Evil leaders might exhibit power over Jesus body, but they could not rob Jesus of His power to forgive the sins of a dying man. You know, our Savior is a forgiver. He's a professional forgiver. There on that cross, with His hands nailed fast, Jesus was not robbed of His power to forgive, because that person asked, "Would You remember me?" and Jesus said, "I will." It is Jesus' royal right to save to the uttermost all who come unto Him.

One of the great ironies of this experience is the fact that the Jews killed the only one who could possibly save them. They killed their Savior. Imagine killing the doctor who wants to help you. Imagine the only surgeon who can help you and you kill him. And He's the only Surgeon in the world. How stupid that would be! And yet, that's exactly what they did. The Jews were looking for the Messiah and they did not recognize Him even when they stared Him in the face. But a lawless thief knew Jesus!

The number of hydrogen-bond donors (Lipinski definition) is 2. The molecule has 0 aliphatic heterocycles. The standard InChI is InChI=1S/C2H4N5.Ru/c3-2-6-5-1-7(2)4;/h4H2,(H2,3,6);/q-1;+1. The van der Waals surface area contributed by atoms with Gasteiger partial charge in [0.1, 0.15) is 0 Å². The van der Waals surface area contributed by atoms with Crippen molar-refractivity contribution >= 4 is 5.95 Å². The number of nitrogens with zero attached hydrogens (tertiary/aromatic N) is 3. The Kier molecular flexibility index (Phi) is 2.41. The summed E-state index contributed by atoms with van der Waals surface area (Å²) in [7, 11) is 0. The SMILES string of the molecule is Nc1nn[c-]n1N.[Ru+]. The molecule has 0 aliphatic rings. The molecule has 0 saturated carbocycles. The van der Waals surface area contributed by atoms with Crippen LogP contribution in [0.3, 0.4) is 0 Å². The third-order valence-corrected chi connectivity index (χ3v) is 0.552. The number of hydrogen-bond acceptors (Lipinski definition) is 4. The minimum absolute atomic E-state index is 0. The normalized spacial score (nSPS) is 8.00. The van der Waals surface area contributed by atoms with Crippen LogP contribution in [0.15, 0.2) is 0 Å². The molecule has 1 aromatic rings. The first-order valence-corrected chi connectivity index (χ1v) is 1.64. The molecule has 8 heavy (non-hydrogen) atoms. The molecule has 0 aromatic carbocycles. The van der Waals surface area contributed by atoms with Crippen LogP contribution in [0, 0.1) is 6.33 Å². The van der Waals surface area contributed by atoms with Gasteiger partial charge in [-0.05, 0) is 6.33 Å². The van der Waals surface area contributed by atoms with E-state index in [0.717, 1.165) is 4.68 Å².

The good thief hung within inches of Jesus. The closer we come to Jesus the greater the contrast between our failings and His perfection. By that close association he knew Jesus was divine.

There are a number of lessons from this experience, and I want to list several of them for you today.

#1 Salvation is fantastically simple.

It is not difficult to be saved. I don't care what all the books say, salvation is so easy: that good crook was saved simply by asking Jesus to save him. That's all! Romans 10:13 says: Everyone who calls on the name of the Lord will be saved. This includes the worst sinner. This included the thief on the cross. It includes you. He asked in Faith. And actually that was a prayer. He believed that Jesus could save him even at the last moment. I believe he was sorry for the life of sin and truly repented for his sins. He trusted that Jesus would save him. This demonstrates that Salvation is very simple. Just ask and you will receive. It is unsophisticated. It is hard to be lost.